Most harmful… There’s been a few but largely I’ve learnt not to take people personally, that a lot of what they say comes from a place of misinformation even if they have good intentions. Probably the most recent one was my mother actually. She asked how I was doing and I decided to be honest and confessed I wasn’t doing very well and that I felt i might be relapsing. I was met with “don’t be ridiculous you look fine, don’t go doing that to your son again.” I don’t hold her to account for that. She comes from a different generation and a different culture but it was still hurtful. It made me feel as though I would have to be X kg again before I had the right to be taken seriously.
Share some of your recovery insight.
Recovery insight… I keep a list of all the things I will be able to do when I’m healthy, all the things I love being able to do when I’m healthy. All the things I hate about anorexia from being so freaking constipated all the time to lying to my friends about not being able to meet them because, well, food. Every reason in my life I can think of to keep fighting. To change my language in the manner I talk to myself in. I try to talk to myself and treat myself like I’d treat someone I cherish even if I am still working on believing it, and use “I choose to/I choose not to” instead of “I can’t”. Keep talking. To professionals, friends, family, online forums, organisations. Don’t take people too personally. Everyone is flawed and cannot be exactly what we need. One day at a time. Do one thing that makes you feel good every day. Also, cuddle puppies. And kittens. Cuddle all the animals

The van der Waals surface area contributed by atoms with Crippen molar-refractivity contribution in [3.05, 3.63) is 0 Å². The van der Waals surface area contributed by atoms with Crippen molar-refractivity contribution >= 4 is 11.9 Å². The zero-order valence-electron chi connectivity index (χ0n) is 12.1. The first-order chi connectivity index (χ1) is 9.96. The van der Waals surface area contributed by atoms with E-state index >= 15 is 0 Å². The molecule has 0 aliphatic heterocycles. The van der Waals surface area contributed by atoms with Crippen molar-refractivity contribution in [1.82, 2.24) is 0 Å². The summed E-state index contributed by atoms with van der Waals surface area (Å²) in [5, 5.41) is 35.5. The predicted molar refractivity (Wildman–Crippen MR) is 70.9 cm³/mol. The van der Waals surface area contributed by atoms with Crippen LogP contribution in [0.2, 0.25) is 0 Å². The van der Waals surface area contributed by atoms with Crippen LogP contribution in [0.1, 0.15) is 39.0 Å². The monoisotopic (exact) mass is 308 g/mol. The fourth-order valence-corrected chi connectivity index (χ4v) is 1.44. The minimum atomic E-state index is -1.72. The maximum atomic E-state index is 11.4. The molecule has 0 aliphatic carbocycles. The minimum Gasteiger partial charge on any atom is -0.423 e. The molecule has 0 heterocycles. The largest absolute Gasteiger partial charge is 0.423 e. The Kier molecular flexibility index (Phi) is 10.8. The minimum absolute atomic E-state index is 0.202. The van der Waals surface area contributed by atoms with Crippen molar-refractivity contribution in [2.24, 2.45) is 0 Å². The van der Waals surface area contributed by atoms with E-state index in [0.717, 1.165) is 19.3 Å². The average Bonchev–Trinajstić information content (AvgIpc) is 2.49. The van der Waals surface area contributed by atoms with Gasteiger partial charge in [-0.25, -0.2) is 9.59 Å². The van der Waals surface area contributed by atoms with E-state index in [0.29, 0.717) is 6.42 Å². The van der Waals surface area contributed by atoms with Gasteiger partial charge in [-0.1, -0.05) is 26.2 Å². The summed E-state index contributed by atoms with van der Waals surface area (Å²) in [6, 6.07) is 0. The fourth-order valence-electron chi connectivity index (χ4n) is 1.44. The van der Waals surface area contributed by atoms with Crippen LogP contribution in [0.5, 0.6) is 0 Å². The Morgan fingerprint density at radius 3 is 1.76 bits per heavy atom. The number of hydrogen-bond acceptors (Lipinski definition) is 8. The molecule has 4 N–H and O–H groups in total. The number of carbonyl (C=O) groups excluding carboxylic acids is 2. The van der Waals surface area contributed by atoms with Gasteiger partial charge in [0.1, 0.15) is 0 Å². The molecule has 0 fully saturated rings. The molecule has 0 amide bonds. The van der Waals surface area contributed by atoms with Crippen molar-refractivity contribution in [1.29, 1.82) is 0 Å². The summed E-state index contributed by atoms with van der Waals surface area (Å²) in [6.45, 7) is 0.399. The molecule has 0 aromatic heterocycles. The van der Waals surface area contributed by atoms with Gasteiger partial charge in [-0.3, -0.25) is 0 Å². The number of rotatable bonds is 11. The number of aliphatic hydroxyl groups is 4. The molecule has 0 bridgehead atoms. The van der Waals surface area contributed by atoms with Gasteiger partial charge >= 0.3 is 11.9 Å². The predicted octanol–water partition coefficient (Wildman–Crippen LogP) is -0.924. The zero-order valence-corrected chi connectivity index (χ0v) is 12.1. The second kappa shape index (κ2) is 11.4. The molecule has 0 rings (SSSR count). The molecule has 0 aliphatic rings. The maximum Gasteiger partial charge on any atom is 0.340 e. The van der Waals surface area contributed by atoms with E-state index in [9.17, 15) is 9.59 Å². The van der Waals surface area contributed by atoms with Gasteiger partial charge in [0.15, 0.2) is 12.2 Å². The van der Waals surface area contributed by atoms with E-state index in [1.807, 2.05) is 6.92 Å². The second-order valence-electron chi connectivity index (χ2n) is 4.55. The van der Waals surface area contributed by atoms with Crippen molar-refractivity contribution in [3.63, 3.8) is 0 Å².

Is there anything else you would like to add that you want people to know?
I probably just want to say I’m sorry. I’m sorry to each and every one of you that have suffered or are suffering from an eating disorder and anything that may be comorbid with it. No one deserves the anguish and utter heart-wrenching agony and darkness that accompanies them. No one. I have seen the absolute rock bottom. I understand you. I understand your torment. I’m so sorry you are experiencing or have experienced it. I love you. It’s going to be okay. You are absolutely not alone. There are people just like you and me who are testament to that. You are not alone. It will be okay. Thank you too, for reaching out, for checking out a place that promotes hope and support, thank you for doing that for yourself, you are worth the effort. Keep going. You’re doing just fine. And if you feel like all you’re capable of right now is breathing, you ought to be so proud of yourself. I mean it. That’s amazing. Life is the hardest thing you will ever have to do. And you’re doing it. It’s going to be okay.